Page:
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Preventing and Treating Work-Related Injuries with Physical Therapy


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Any personal injury, illness, or sometimes passing you experience due to accidents while at work is called work-related injury. Occupational injuries could be fatal or non-fatal. Anglo American, a multinational mining company in Johannesburg, London, reported three fatal injuries in 2023. Due to work-related injuries in Great Britain in the year 2022-23, about 35.2 M working days were lost, and in the year 2021, it was 36.8 M. In the UK, from 2016-17 to 2018-19, the overall working days lost in health and social care centers was 4.6 M due to occupational injuries and illness. About 58% of public and private U.S. companies are offering one wellness program to help workers fight smoking, high weight, and stress in 2021.

Safety should always be precious for employers. Healthy the employer, more productivity is yours. Physical Therapists develop injury prevention programs according to their work. These programs include stretching exercises, strengthening routines, and balance training to reduce occupational injuries. Also, they provide immediate treatments to employees, thus ensuring a smoother recovery process. Physical therapists also provide educational sessions on proper lifting techniques, ergonomics, and the importance of regular exercise to help in injury prevention at workplaces. 

Understanding Work-Related Injuries

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Types of Work-Related Injuries

The following kinds of injuries once can dealt with at their working station:

  • Slips & Falls
  • Falls from Heights
  • Strains
  • Repetitive Use Injuries
  • Cuts
  • Collisions and Crashes
  • Struck by Moving Objects
  • Struck by Stationary Objects
  • Injuries Due to Overexertion
  • Repetitive Motion Injuries
  • Entrapment in Equipment
  • Electrocution
  • Vehicle Accidents
  • Workplace Violence
  • Overexertion and muscle strains
  • Crashes or collisions
  • Exposure to harmful substances or environments
  • Fire and explosions
  • Violence and other injuries by persons or animals

Risk Factors

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Risks involved in occupational injuries are:

  • Awkward postures, Cold temperatures, Contact stress, Force, Repetition, Static postures, Vibration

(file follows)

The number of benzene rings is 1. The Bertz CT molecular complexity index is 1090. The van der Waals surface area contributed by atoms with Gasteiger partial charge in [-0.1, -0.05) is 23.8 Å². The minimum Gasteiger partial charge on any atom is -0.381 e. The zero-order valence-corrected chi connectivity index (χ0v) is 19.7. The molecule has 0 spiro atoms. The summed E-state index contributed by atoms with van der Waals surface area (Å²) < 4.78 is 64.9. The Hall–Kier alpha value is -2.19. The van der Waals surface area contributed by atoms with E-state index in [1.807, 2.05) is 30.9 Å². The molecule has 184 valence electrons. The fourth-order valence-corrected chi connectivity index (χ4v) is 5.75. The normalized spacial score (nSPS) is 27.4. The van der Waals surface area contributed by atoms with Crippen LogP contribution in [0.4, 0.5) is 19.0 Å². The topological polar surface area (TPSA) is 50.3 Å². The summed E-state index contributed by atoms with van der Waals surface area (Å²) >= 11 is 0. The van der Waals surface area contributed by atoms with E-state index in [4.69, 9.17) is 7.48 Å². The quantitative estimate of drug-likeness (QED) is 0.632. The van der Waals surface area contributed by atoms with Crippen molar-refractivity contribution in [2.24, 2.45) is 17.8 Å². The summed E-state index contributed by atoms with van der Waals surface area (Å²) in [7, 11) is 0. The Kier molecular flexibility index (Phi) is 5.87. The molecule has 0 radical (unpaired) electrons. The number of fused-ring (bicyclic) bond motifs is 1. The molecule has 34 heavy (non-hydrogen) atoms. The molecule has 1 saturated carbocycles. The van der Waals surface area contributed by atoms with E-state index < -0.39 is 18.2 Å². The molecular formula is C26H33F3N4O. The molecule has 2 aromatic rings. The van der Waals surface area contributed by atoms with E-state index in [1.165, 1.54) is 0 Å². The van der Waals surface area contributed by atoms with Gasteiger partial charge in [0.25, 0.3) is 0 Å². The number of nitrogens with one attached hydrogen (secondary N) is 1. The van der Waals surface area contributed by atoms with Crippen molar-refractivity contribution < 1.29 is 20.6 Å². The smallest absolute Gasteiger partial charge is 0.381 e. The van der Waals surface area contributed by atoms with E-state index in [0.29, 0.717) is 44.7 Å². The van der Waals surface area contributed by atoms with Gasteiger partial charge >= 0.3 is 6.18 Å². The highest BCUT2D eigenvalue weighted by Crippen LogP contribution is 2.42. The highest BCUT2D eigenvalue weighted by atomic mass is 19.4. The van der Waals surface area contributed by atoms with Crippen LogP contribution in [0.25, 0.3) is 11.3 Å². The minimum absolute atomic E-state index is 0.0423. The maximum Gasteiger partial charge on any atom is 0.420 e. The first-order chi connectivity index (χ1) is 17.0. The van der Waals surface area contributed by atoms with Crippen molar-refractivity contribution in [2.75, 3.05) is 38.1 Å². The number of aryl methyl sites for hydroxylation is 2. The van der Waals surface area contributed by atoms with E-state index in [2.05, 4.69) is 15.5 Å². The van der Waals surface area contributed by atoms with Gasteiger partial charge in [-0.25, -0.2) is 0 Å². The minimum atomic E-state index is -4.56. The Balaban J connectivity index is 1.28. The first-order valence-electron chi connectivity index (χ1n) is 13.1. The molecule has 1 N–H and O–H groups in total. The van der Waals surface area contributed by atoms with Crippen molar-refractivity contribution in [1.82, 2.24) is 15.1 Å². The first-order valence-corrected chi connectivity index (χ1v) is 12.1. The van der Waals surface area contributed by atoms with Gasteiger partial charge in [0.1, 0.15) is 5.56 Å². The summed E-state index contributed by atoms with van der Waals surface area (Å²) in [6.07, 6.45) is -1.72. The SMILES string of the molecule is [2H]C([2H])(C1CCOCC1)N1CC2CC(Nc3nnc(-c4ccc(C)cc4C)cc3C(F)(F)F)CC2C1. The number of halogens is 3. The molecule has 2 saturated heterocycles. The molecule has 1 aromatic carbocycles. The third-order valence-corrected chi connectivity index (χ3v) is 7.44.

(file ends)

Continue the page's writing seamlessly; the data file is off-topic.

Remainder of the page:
• Exerting considerable force to complete a motion (forceful exertions)
  • Doing the same motions over and over again (repetitive motions)
  • Performing motions constantly without short pauses or breaks in between (inadequate recovery time)
  • Awkward postures, static postures, contact stress, vibration
  • Performing tasks that involve long reaches
  • Working surfaces are too high or too low
  • Maintaining the same work positions or posture for a long period
  • Sitting for a long time
  • Using hand and power tools
  • Using hands or body as a clamp to hold objects while performing tasks
  • Gloves are too large, too small, or too bulky
  • Manual handling (lifting/lowering, pushing/pulling and carrying)
  • Objects or people are heavy (lifting, lowering, pushing, pulling, carrying)
  • Horizontal reach is long (Distance of hands from the body to grasp the object to be handled)
  • Vertical reach is below the knees or above the shoulders (Distance of hands above the ground when the object is grasped or released)
  • Objects or people are moved a significant distance (pushing, pulling, and carrying)
  • Bending or twisting during manual handling
  • Floor surfaces are uneven, slippery, or sloped

Physical Therapy for Prevention

Ergonomic Assessments

Assessment of the working atmosphere of employees to check whether it fits for use or not is called an ergonomic assessment. Physical therapists usually conduct these assessments because they of course are experts in kinesiology and have better knowledge on other stress causing factors.